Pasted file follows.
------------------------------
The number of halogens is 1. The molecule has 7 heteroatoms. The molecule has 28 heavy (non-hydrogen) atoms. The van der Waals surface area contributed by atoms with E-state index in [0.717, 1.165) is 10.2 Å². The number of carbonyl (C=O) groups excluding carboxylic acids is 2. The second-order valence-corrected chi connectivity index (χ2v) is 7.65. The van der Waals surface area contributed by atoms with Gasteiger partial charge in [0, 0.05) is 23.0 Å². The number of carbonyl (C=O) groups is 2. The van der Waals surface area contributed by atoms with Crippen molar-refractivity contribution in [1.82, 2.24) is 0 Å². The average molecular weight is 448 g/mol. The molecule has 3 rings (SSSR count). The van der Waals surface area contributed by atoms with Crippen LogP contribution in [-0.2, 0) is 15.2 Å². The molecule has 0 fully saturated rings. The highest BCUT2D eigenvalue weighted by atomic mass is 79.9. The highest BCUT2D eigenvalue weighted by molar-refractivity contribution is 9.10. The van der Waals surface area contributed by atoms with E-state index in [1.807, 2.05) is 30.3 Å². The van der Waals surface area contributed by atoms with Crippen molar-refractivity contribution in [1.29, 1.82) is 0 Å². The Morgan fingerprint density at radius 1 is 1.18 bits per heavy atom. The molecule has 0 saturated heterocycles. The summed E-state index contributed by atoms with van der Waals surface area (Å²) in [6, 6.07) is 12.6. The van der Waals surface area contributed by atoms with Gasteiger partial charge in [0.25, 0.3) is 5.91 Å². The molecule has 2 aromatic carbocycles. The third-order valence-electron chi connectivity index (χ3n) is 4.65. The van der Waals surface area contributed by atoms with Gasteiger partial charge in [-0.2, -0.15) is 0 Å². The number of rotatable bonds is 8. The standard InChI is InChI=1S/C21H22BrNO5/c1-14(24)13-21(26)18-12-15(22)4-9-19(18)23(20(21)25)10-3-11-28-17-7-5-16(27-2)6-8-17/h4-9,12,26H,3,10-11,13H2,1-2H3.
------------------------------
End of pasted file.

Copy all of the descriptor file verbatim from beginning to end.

The number of halogens is 1. The molecule has 7 heteroatoms. The molecule has 28 heavy (non-hydrogen) atoms. The van der Waals surface area contributed by atoms with E-state index in [0.717, 1.165) is 10.2 Å². The number of carbonyl (C=O) groups excluding carboxylic acids is 2. The second-order valence-corrected chi connectivity index (χ2v) is 7.65. The van der Waals surface area contributed by atoms with Gasteiger partial charge in [0, 0.05) is 23.0 Å². The number of carbonyl (C=O) groups is 2. The van der Waals surface area contributed by atoms with Crippen molar-refractivity contribution in [1.82, 2.24) is 0 Å². The average molecular weight is 448 g/mol. The molecule has 3 rings (SSSR count). The van der Waals surface area contributed by atoms with Crippen LogP contribution in [-0.2, 0) is 15.2 Å². The molecule has 0 fully saturated rings. The highest BCUT2D eigenvalue weighted by atomic mass is 79.9. The highest BCUT2D eigenvalue weighted by molar-refractivity contribution is 9.10. The van der Waals surface area contributed by atoms with E-state index in [1.807, 2.05) is 30.3 Å². The van der Waals surface area contributed by atoms with Crippen molar-refractivity contribution in [1.29, 1.82) is 0 Å². The Morgan fingerprint density at radius 1 is 1.18 bits per heavy atom. The molecule has 0 saturated heterocycles. The summed E-state index contributed by atoms with van der Waals surface area (Å²) in [6, 6.07) is 12.6. The van der Waals surface area contributed by atoms with Gasteiger partial charge in [0.25, 0.3) is 5.91 Å². The molecule has 2 aromatic carbocycles. The third-order valence-electron chi connectivity index (χ3n) is 4.65. The van der Waals surface area contributed by atoms with Gasteiger partial charge in [-0.2, -0.15) is 0 Å². The number of rotatable bonds is 8. The standard InChI is InChI=1S/C21H22BrNO5/c1-14(24)13-21(26)18-12-15(22)4-9-19(18)23(20(21)25)10-3-11-28-17-7-5-16(27-2)6-8-17/h4-9,12,26H,3,10-11,13H2,1-2H3.